Protesters take aim at US envoy

Protesters take aim at US envoy

Davies' lese majeste law remarks draw fire

Dozens of protesters gathered at the United States embassy on Friday to protest against US ambassador Glyn Davies' criticism of Thailand's lese majeste law.

Protesters rally outside the US embassy in Bangkok on Friday. They also submitted an open letter to US ambassador Glyn Davies over his recent comments against the lese majeste law. (Photo by) Apichart Jinakul

Led by activist monk Buddha Isara, they urged Mr Davies, who took up his post just nine weeks ago, to understand Thai culture better and not to intervene in debates related to politics and the royal institution.

They called on the American ambassador to consider the longstanding close ties between both countries.

The protesters also raised banners with messages in Thai and English expressing their disapproval of Mr Davies' comments.

A few dozen police officers stood in front of the embassy as protesters held placards saying, "This is Thailand, not the USA" and "Go, go home", accusing the envoy of meddling in the country's domestic affairs.

"You have no right and no power ... we are not slaves of the US. The monarchy is a sacred symbol that all Thais are ready to defend with their lives," Phra Buddha Isara said.

The monk presented a letter to communicate the protesters' message to an embassy official. He said Mr Davies had strongly criticised the law that protected the monarchy, which was very disrespectful behaviour for an ambassador.

The punishments for offences against the royal institution were justified by the behaviour of wrongdoers, the abbot said.

On Wednesday, Mr Davies expressed concern about prison terms handed down under Section 112 of the Criminal Code, the lese majeste law.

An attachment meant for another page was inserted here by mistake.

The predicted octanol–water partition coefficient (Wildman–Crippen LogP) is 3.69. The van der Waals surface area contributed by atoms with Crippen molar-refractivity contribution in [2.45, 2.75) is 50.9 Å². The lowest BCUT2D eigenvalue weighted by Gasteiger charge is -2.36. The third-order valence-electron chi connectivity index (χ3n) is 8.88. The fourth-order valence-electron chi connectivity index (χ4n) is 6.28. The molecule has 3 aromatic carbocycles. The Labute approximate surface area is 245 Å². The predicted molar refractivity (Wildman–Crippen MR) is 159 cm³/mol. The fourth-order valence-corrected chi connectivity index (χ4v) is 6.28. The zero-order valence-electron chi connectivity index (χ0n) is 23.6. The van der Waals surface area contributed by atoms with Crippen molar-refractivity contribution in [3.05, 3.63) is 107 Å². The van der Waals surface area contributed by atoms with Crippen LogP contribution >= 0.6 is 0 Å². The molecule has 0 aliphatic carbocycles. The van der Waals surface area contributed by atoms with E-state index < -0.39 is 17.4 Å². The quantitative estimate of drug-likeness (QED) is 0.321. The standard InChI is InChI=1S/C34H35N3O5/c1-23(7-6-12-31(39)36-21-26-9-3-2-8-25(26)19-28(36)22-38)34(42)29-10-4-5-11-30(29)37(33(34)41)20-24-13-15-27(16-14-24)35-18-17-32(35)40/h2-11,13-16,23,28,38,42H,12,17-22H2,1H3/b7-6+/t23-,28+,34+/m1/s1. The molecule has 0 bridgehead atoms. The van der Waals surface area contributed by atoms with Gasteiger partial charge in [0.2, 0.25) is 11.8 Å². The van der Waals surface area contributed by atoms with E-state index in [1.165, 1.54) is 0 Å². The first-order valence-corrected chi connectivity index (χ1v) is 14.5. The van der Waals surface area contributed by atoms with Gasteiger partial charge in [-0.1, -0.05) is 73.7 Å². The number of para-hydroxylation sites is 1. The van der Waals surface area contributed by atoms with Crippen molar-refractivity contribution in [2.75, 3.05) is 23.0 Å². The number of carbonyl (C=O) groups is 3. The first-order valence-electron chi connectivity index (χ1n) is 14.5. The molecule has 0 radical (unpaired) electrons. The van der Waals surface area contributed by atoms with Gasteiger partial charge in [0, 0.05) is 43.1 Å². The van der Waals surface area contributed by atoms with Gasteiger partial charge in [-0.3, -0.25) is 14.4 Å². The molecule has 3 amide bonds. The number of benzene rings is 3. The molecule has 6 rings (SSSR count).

No one should be jailed for peacefully expressing their opinion, he said during a talk at the Foreign Correspondents' Club of Thailand.

"We're also concerned by the lengthy and unprecedented prison sentences handed down by Thai military courts against civilians for violating the lese majeste law," Mr Davies said.

Under the lese majeste law, a conviction for insulting the King, Queen, heir or regent can up to 15 years in prison.

Prime Minister Prayut Chan-o-cha, meanwhile shrugged off Mr Davies' criticism.

"That's his business, but the US has just sent representatives to discuss trade with me," Gen Prayut said.

"In the meeting with representatives from Britain and the European Union on Thursday, I asked them how I have done on improving trade and investment and they replied 'good'. So, I further asked whether a democratic government could do this, and they were speechless," Gen Prayut added.

Asked if he had explained to the other nations why Thailand needs to have the lese majeste law, Gen Prayut said he certainly did but those who do not understand would never try to understand.

Every other country has a defamation law, he said.

But the Thai monarchy cannot file a defamation suit against anyone who defames it and that is why the lese majeste law is needed to protect the royal institution, said Gen Prayut.

One has to distinguish between this specific law and the abuse of it by certain people, he said.

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